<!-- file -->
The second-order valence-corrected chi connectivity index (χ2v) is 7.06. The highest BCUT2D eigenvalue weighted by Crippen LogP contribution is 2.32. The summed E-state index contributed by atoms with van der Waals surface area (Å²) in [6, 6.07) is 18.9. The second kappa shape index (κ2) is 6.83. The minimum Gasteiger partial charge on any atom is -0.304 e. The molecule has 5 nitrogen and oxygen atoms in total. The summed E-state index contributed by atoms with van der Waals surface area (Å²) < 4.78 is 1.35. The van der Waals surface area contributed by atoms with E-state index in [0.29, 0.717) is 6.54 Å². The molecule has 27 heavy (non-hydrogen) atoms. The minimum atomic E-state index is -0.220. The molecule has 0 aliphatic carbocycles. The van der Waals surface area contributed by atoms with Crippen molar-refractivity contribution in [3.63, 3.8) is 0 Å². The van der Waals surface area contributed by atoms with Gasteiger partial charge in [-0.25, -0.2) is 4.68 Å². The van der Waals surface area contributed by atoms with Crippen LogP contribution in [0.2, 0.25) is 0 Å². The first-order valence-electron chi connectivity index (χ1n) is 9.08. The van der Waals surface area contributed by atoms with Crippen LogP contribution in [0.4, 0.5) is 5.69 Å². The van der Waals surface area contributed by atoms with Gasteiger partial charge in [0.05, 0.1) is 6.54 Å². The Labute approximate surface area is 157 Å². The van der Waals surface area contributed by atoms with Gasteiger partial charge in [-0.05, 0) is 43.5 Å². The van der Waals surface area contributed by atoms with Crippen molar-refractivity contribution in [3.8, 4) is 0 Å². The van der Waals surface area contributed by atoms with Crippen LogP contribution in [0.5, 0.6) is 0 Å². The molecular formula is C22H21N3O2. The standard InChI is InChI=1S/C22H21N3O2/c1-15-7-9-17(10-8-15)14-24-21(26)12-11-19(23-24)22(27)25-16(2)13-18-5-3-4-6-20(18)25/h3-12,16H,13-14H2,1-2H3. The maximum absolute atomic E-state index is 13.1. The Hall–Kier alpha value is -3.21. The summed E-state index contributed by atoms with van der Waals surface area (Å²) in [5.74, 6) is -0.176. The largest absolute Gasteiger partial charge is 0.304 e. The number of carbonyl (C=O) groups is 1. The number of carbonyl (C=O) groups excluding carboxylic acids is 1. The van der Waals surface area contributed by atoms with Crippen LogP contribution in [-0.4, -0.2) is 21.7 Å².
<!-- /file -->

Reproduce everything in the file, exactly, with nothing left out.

The second-order valence-corrected chi connectivity index (χ2v) is 7.06. The highest BCUT2D eigenvalue weighted by Crippen LogP contribution is 2.32. The summed E-state index contributed by atoms with van der Waals surface area (Å²) in [6, 6.07) is 18.9. The second kappa shape index (κ2) is 6.83. The minimum Gasteiger partial charge on any atom is -0.304 e. The molecule has 5 nitrogen and oxygen atoms in total. The summed E-state index contributed by atoms with van der Waals surface area (Å²) < 4.78 is 1.35. The van der Waals surface area contributed by atoms with E-state index in [0.29, 0.717) is 6.54 Å². The molecule has 27 heavy (non-hydrogen) atoms. The minimum atomic E-state index is -0.220. The molecule has 0 aliphatic carbocycles. The van der Waals surface area contributed by atoms with Crippen molar-refractivity contribution in [3.63, 3.8) is 0 Å². The van der Waals surface area contributed by atoms with Gasteiger partial charge in [-0.25, -0.2) is 4.68 Å². The van der Waals surface area contributed by atoms with Crippen LogP contribution in [0.2, 0.25) is 0 Å². The first-order valence-electron chi connectivity index (χ1n) is 9.08. The van der Waals surface area contributed by atoms with Crippen LogP contribution in [0.4, 0.5) is 5.69 Å². The van der Waals surface area contributed by atoms with Gasteiger partial charge in [0.05, 0.1) is 6.54 Å². The Labute approximate surface area is 157 Å². The van der Waals surface area contributed by atoms with Gasteiger partial charge in [-0.05, 0) is 43.5 Å². The van der Waals surface area contributed by atoms with Crippen molar-refractivity contribution in [3.8, 4) is 0 Å². The van der Waals surface area contributed by atoms with Crippen LogP contribution in [0.5, 0.6) is 0 Å². The molecular formula is C22H21N3O2. The standard InChI is InChI=1S/C22H21N3O2/c1-15-7-9-17(10-8-15)14-24-21(26)12-11-19(23-24)22(27)25-16(2)13-18-5-3-4-6-20(18)25/h3-12,16H,13-14H2,1-2H3. The maximum absolute atomic E-state index is 13.1. The Hall–Kier alpha value is -3.21. The summed E-state index contributed by atoms with van der Waals surface area (Å²) in [5.74, 6) is -0.176. The largest absolute Gasteiger partial charge is 0.304 e. The number of carbonyl (C=O) groups is 1. The number of carbonyl (C=O) groups excluding carboxylic acids is 1. The van der Waals surface area contributed by atoms with Crippen LogP contribution in [-0.4, -0.2) is 21.7 Å².